The Emma Chamberlain Effect


Colleen Secaur and Brigid Bonner

High school has been a breeding ground for new trends for decades. Since the rise of social media, different trends have exploded into nearly every aspect of the average high school student’s life. Emma Chamberlain, one of the fastest growing Youtubers, earned her fame in 2017 and became a source of inspiration and relatability in thousands of teenagers’ lives across the country. Her buoyant personality, often times quirky and engaging, has been the source of millions of followers, largely teenage and female, across the world.

When describing Chamberlain, Scituate High School students recognize her honesty, sudden popularity, “indie” fashion and music sense, and widespread influence. Junior Maddy Porter said, “She’s known for being an influencer. I hate that word, but she is–she’s known for being cool.”

Social media influencers in this day and age are a dime a dozen. In fact, Urban Outfitters recently went viral for releasing an “influencer” costume consisting of leggings, a bra, sunglasses, and the “so-called” Emma Chamberlain fuzzy jacket. Urban Dictionary defines the term “influencer” as “someone who is “instafamous” only on Instagram or buys followers and likes.”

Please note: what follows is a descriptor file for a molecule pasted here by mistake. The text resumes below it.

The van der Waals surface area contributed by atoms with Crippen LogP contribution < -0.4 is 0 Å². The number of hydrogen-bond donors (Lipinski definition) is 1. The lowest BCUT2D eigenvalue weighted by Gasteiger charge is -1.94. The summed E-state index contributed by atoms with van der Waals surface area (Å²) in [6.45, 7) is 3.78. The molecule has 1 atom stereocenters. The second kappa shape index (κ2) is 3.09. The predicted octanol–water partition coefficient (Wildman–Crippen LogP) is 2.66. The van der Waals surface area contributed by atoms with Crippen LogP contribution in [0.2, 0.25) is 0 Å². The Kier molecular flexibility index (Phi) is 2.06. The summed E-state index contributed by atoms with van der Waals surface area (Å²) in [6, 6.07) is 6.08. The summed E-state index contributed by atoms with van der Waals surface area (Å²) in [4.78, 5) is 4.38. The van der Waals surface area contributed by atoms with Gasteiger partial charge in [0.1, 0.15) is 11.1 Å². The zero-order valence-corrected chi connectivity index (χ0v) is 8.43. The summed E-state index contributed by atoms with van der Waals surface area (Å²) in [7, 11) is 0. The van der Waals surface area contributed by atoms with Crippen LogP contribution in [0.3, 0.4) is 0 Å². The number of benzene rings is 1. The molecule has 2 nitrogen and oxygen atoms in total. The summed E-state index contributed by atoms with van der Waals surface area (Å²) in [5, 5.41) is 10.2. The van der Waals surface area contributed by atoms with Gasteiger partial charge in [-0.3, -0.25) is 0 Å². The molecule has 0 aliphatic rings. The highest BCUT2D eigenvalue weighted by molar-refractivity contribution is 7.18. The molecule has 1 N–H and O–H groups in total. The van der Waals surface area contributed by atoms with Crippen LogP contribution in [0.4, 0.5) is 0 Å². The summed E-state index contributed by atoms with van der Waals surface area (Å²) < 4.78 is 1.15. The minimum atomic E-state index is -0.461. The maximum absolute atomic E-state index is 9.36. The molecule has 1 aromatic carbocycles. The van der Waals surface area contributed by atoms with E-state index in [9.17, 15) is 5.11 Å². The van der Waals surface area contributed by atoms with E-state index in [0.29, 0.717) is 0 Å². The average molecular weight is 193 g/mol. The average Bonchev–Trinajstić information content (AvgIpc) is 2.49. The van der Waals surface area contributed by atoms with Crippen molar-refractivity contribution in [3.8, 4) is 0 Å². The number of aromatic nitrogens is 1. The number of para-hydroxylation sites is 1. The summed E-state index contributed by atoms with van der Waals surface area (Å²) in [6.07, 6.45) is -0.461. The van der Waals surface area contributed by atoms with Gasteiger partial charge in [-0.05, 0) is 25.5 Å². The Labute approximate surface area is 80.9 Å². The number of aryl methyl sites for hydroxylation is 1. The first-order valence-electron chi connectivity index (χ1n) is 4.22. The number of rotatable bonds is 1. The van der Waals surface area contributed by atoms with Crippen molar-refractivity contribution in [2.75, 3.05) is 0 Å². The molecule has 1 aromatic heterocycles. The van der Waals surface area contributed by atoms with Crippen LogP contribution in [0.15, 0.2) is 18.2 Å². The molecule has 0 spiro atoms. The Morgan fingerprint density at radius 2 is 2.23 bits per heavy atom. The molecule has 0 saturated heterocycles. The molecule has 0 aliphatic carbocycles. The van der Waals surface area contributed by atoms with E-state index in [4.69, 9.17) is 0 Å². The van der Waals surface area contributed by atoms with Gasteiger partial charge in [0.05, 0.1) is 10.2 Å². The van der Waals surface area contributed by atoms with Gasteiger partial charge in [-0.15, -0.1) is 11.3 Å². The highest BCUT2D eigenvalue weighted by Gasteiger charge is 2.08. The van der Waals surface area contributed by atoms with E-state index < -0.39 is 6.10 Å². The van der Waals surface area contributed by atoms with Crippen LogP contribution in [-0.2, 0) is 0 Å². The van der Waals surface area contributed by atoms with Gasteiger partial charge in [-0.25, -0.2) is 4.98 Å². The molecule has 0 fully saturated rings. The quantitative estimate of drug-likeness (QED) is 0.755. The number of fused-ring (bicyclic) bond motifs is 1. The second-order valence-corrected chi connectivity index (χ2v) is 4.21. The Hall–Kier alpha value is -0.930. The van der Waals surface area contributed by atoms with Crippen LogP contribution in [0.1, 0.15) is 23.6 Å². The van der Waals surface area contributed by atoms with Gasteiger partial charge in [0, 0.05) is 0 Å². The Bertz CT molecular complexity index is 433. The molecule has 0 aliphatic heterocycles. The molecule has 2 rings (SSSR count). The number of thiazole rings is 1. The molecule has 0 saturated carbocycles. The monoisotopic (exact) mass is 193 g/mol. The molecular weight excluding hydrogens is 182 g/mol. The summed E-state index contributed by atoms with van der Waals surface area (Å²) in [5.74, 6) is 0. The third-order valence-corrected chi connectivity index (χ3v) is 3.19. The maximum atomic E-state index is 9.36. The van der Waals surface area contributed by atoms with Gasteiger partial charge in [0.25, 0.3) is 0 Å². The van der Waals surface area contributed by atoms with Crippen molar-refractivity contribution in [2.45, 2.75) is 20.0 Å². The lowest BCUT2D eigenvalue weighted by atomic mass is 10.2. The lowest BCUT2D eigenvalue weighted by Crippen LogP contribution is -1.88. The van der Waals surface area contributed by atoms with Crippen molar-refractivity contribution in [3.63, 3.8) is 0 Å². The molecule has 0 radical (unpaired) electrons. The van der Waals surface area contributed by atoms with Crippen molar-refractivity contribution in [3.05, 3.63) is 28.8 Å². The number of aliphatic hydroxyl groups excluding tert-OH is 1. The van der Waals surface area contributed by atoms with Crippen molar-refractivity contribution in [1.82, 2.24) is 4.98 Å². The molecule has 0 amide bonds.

Chamberlain has partnered with many other brands and has sponsored several companies. Chamberlain partnered with mobile retailer Dote in 2017. Dote lowered its prices on popular items including scrunchies and the Poopy Jacket that Chamberlain is known for wearing. Dote took a viral turn after Chamberlain announced her partnership. Many students worldwide have downloaded Dote, and it has become their main source of shopping.

Chamberlain launched her own brand, “High Key,” where she sells her most favored pieces of clothing by fans worldwide for a lowered price. Apps like Dote, and brands including Urban Outfitters, Brandy Melville, and UNIF, have had an increase in income since Chamberlain has been the main role model for trends in the U.S.

The “fakeness” associated with these social celebrities seems to be something that has eluded Chamberlain though. Senior Charlotte Falvey, a self-admitted “loyal fan,” said, “She’s really honest with who she is.”